Berlin heart beats ECMO for childhood heart failure

Heart failure is uncommon in children but carries a poor prognosis with 46% of children with severe systolic dysfunction dying or undergoing transplantation within five years. Survival among children after heart transplantation is 83% at 3 years, but the limited availability of donor hearts prolongs the waiting period, resulting in a high rate of death whilst on waiting lists.  Options for mechanical circulatory support have been limited in children, with one choice being extracorporeal membrane oxygenation (ECMO); however, this is only capable of providing shot term support at best. More recently, the Excor Paediatric pulsatile-flow ventricular assist device (Berlin Heart) has become available in a wide range of sizes.

In this study Fraser et al. tested the efficacy of the Berlin Heart as a bridge to transplant.  In a prospective single-group trial, using data from a matched historical control group undergoing ECMO as a comparator, patients 16 years of age or younger were divided into two cohorts according to body-surface area (cohort 1, <0.7 meters squared; cohort 2, 0.7 to <1.5 metres squared).  The primary outcome was the time to death or weaning from the device with an unacceptable neurologic outcome; safety data were also gathered. The results in both cohorts strongly favoured the Excor device with cohort 1 not reaching the median survival time at 174 days, whereas in the matched ECMO group, the median survival was 13 days (P<0.001). For participants in cohort 2 and the matched ECMO group, the median survival was 144 days and 10 days, respectively (P<0.001). However, serious adverse events were common in both cohorts including major bleeding (in 42% and 50% of patients, respectively), infection (in 63% and 50%), and stroke (in 29% and 29%).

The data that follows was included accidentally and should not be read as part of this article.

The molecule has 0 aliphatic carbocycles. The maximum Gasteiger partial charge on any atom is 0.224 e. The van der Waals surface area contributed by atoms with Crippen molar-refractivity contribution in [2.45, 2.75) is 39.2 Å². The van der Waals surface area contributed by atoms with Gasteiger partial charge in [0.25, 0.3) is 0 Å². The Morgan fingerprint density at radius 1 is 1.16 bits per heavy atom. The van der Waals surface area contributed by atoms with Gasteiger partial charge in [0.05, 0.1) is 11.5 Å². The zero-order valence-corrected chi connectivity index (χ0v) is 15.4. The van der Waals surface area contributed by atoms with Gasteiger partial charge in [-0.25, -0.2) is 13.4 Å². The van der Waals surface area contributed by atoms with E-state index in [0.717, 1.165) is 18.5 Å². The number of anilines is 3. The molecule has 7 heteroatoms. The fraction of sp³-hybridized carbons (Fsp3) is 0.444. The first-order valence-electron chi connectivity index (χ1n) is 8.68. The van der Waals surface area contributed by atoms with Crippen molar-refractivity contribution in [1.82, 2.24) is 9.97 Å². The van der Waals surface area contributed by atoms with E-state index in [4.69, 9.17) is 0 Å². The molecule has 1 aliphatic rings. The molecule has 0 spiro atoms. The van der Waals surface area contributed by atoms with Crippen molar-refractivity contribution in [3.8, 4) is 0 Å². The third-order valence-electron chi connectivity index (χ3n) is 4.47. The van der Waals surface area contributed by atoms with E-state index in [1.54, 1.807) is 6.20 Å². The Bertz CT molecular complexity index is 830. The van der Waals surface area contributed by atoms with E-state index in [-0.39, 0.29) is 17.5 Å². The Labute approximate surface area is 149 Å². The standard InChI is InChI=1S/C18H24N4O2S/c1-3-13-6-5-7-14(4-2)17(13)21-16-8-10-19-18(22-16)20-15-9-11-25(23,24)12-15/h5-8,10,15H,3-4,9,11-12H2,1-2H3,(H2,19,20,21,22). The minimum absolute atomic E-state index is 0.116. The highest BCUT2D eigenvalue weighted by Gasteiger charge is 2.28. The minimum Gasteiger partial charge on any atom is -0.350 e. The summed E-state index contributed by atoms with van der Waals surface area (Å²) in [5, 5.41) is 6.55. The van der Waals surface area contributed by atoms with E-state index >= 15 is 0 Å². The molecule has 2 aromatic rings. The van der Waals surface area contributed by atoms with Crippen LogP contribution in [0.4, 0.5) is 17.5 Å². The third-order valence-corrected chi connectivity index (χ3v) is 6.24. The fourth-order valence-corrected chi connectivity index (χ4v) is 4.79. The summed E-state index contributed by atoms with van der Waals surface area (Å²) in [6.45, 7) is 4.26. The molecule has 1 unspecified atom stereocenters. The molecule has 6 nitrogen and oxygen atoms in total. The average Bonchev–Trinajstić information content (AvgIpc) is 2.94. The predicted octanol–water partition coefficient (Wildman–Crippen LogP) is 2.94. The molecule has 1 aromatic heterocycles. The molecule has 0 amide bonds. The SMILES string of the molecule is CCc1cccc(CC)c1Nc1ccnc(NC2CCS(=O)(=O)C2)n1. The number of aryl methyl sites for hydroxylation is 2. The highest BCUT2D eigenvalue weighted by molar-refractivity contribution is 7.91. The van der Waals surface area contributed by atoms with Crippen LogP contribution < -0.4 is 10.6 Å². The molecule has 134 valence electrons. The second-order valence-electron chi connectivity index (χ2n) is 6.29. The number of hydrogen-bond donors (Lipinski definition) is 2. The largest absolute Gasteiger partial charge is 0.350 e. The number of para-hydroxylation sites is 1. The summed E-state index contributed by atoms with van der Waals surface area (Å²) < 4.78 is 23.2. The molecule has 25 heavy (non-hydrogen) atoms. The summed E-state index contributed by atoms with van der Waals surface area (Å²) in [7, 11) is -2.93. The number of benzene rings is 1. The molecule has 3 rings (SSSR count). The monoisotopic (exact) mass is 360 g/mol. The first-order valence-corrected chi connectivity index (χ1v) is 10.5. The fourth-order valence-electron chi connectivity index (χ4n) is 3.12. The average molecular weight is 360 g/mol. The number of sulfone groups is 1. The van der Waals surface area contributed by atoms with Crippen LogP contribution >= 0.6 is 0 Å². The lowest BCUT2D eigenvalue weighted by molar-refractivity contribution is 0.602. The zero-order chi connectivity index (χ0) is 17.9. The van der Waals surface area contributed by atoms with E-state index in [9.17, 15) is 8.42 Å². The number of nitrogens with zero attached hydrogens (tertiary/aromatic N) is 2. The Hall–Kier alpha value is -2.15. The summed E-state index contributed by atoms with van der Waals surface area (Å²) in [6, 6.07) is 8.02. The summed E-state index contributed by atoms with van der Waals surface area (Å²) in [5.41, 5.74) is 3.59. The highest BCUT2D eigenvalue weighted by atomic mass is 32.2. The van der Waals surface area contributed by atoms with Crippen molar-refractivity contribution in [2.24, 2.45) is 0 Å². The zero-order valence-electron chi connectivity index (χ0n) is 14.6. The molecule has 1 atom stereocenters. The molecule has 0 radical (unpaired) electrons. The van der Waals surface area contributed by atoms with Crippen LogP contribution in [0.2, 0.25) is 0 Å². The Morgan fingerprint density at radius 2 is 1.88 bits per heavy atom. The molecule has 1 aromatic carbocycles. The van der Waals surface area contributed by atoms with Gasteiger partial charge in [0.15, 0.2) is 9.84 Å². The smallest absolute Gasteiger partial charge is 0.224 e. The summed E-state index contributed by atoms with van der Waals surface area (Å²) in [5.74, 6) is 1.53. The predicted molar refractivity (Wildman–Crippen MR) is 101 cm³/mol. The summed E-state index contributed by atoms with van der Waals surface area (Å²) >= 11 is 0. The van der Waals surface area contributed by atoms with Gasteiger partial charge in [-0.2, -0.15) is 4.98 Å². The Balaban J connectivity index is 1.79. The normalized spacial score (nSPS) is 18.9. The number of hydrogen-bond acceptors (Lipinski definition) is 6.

In paediatric patients with severe heart failure, survival rates are significantly higher with the Excor ventricular assist device than with ECMO. However, serious adverse events, including infection, stroke, and bleeding, still occur in a majority of patients.

  • Fraser CD Jr, Jaquiss RD, Rosenthal DN, Humpl T, Canter CE, Blackstone EH, Naftel DC, Ichord RN, Bomgaars L, Tweddell JS, Massicotte MP, Turrentine MW, Cohen GA, Devaney EJ, Pearce FB, Carberry KE, Kroslowitz R, Almond CS. Prospective trial of a pediatric ventricular assist device. N Engl J Med. 2012 Aug 9;367(6):532-41.